In early stages (2003), a revision of a long list from 1999 – 2002 (3 years) for cardiovascular surgery at the Santiago Children's Hospital was done, numbers = 783 cases, ± 261 new cases per year. We perceived that the ventricular septal defects (VSD) were the most frequent cases within the waiting list for surgery; representing the 61% of the not cyanotic defects, followed by the tetralogy of Fallot as 31.1% of the cyanotic defects. Endorsing that in DR as most countries the commonest (±70%) pathologies are of simple complexity with the simplest surgical solution, meanwhile the intermediate ones and the more complex were ± 20 and 10% respectively.
Based on this review, at the beginning we focus our strategies in solve those simplest cases and a few of them of greater complexity not accepted by the various visiting teams were referred to the United States, the rest died waiting for surgery, less often I was able to carry my team from Venezuela to perform some high risk cases although the results were not so encouraging for the facts explained further down.

By 2005 the goals of the Save-A-Heart Foundation were not too different from previous NGO who visited the Dominican Republic for more than two decades, namely:

  1. Transfer of medical knowledge in cardiology and Pediatric Cardiac Surgery.
  2. Bringing modern equipment ("donated") to the institutions chosen by the Foundation.
  3. Our key difference was that our main objective was to create and develop two "permanent congenital and pediatric cardiac surgery programs" in conjoint ion with visiting teams of a "network of friends in the United States, Europe, Brazil, Colombia and Japan", hoping to be transformed with time into a Regional Centers of Excellence, one in Santiago and the other in Santo Domingo.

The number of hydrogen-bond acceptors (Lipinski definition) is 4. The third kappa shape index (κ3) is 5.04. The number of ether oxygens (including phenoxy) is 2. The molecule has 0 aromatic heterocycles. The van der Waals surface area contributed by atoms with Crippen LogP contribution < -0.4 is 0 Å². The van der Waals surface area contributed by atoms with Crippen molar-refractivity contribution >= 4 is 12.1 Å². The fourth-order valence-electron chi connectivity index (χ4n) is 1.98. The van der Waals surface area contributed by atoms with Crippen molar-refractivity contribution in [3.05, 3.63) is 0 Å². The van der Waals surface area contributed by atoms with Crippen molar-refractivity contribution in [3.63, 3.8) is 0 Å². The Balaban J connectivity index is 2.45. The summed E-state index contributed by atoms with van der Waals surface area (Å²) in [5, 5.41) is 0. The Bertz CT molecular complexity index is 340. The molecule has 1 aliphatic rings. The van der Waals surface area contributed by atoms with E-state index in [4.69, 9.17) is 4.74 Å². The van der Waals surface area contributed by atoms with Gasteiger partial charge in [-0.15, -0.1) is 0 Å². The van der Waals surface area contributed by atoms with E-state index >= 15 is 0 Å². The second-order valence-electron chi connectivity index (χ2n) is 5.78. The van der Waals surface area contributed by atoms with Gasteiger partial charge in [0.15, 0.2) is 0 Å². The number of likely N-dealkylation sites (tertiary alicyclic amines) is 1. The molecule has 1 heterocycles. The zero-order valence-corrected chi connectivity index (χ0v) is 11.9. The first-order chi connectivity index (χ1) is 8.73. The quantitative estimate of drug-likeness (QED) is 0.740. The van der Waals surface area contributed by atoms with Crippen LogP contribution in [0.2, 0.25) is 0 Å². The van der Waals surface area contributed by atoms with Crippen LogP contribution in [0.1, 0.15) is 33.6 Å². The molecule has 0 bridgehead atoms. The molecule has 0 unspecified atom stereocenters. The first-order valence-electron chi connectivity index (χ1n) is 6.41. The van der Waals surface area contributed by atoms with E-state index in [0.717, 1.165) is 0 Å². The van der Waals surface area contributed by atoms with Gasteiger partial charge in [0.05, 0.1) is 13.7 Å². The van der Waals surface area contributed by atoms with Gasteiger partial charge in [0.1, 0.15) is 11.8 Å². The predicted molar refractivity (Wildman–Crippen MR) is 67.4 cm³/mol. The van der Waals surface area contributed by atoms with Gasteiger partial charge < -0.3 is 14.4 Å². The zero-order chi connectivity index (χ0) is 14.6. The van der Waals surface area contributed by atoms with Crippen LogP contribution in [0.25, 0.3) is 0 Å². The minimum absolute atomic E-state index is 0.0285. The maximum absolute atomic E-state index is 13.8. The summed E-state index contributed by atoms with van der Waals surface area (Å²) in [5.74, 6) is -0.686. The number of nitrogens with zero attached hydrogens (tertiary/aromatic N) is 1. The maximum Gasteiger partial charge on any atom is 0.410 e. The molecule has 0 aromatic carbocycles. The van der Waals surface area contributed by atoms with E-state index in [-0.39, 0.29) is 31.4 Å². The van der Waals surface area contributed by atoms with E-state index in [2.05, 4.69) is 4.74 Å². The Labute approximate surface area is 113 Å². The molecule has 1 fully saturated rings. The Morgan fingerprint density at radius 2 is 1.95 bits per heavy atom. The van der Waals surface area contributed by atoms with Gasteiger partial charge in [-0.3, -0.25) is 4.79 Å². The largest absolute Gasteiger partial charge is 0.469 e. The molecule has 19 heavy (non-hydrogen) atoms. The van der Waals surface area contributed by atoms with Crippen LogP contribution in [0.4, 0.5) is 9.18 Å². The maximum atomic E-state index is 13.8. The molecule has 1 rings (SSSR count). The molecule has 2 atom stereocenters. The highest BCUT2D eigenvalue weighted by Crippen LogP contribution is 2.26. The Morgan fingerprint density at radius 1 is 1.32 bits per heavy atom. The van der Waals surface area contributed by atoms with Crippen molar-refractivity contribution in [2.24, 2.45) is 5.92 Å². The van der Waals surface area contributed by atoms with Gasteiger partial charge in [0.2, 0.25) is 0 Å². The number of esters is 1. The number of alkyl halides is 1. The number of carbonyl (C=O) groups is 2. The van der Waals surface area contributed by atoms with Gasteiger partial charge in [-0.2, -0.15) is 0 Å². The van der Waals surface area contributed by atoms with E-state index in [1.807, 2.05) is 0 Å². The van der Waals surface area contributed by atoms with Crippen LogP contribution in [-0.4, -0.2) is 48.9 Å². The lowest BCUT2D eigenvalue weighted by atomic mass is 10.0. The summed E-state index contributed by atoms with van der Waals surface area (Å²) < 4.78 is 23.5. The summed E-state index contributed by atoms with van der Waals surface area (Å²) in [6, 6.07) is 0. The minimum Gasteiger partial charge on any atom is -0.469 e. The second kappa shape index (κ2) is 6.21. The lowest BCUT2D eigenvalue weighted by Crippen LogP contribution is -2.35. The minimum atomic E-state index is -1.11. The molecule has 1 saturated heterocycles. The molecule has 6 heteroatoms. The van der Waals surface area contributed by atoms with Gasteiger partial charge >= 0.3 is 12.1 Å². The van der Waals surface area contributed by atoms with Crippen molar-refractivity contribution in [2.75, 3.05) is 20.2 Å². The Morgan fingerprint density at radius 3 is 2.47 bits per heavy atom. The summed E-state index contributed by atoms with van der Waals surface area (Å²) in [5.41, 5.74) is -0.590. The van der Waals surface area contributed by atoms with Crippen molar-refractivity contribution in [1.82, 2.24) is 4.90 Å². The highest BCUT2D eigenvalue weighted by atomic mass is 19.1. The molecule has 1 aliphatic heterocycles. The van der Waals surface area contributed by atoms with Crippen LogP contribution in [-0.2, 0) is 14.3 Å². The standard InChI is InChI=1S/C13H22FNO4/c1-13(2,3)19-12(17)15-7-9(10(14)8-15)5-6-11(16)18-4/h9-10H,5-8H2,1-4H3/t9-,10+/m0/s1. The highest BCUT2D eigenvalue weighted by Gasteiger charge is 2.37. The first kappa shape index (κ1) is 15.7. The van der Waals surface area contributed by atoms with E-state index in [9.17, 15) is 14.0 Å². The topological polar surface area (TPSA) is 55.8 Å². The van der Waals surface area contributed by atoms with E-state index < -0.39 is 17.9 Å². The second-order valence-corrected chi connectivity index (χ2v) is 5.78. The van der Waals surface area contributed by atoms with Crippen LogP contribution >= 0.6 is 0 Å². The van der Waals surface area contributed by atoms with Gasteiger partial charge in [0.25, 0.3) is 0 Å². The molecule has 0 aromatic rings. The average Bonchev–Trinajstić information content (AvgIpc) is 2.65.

Our philosophy has been based on: Lao Tsé (570 BC)

"Give a man a fish and you feed him for a day, teach him to fish and you feed him for a lifetime"
Comments on my first assessment trip on September of 2003 to Santo Domingo in a so-called institution CEDIMAT and Santiago at the Children's Hospital and its stakeholder foundation ("Hearts of the Cibao"):

Despite previous visits to the country by several NGO such as the Heart Care International, the International Kids Foundation, a group of Hospital Bambino Gesù from the Vatican, a team from Albany (USA), International Children Heart Foundation and others for Pediatric Cardiac Surgery, in annual or biannually engagements with "surgical operatives or missions", all with full support either from the visiting team and their specific NGO or several times from arrangement within institutions in partnership between the local government, the private sector (as independent entrepreneurs) with international and local Rotary clubs; there was not an established and permanent program of pediatric cardiac surgery for the reason that simply “none had left a legacy”.

We observed for instance that major heart surgeries between visits were never performed, except some simplest ones as non-neonatal PDA occlusion and some ASD surgical closure. On interventional cardiology a few cases of atrial septostomy (Raskind type procedure) were done for cases with simple TGA and PFO, condemning them to a subsequent operation of Senning or Mustard instead of an Arterial Switch Operation as done nowadays in most advanced centers of the world.

It was often noted that when the visiting teams (so called "Americans") came to the hospital to perform their surgeries, all the operating rooms and makeshift areas of intensive care (ICU) were blocked for the "operatives", in effect were taken exclusively by the visiting team, misleading to a little interaction with local people. It is a widespread custom many other complaints as visitors being exclusivist; others felt ashamed by the language barrier and a few others been disgruntled because they had to interrupt their hospital daily duties, etc.